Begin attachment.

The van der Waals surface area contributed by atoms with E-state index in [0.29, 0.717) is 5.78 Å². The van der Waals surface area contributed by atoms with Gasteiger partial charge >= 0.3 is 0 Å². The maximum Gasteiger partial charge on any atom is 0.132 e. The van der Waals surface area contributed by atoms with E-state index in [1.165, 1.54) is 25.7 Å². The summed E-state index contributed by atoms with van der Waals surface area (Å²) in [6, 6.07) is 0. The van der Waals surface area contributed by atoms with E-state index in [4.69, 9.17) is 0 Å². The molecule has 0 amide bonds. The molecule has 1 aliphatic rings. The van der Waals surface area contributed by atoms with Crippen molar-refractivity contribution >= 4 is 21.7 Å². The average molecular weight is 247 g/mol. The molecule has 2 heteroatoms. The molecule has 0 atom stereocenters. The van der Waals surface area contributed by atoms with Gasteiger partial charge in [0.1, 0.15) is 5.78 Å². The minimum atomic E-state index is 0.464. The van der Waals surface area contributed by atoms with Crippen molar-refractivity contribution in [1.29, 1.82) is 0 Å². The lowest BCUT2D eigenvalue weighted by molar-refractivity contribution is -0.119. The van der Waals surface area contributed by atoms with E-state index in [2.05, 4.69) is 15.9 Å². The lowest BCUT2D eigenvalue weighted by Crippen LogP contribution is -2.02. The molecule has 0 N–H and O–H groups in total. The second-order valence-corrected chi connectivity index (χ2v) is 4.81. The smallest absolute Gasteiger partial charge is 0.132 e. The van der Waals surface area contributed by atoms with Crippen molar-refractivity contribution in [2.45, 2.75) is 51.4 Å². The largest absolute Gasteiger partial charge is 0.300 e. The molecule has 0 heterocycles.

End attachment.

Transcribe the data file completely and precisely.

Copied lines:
The van der Waals surface area contributed by atoms with E-state index in [0.29, 0.717) is 5.78 Å². The van der Waals surface area contributed by atoms with Gasteiger partial charge >= 0.3 is 0 Å². The maximum Gasteiger partial charge on any atom is 0.132 e. The van der Waals surface area contributed by atoms with E-state index in [1.165, 1.54) is 25.7 Å². The summed E-state index contributed by atoms with van der Waals surface area (Å²) in [6, 6.07) is 0. The van der Waals surface area contributed by atoms with E-state index in [4.69, 9.17) is 0 Å². The molecule has 0 amide bonds. The molecule has 1 aliphatic rings. The van der Waals surface area contributed by atoms with Crippen molar-refractivity contribution >= 4 is 21.7 Å². The average molecular weight is 247 g/mol. The molecule has 2 heteroatoms. The molecule has 0 atom stereocenters. The van der Waals surface area contributed by atoms with Gasteiger partial charge in [0.1, 0.15) is 5.78 Å². The minimum atomic E-state index is 0.464. The van der Waals surface area contributed by atoms with Crippen molar-refractivity contribution in [1.29, 1.82) is 0 Å². The lowest BCUT2D eigenvalue weighted by molar-refractivity contribution is -0.119. The van der Waals surface area contributed by atoms with E-state index in [2.05, 4.69) is 15.9 Å². The lowest BCUT2D eigenvalue weighted by Crippen LogP contribution is -2.02. The molecule has 0 N–H and O–H groups in total. The second-order valence-corrected chi connectivity index (χ2v) is 4.81. The smallest absolute Gasteiger partial charge is 0.132 e. The van der Waals surface area contributed by atoms with Crippen molar-refractivity contribution in [2.45, 2.75) is 51.4 Å². The largest absolute Gasteiger partial charge is 0.300 e. The molecule has 0 heterocycles.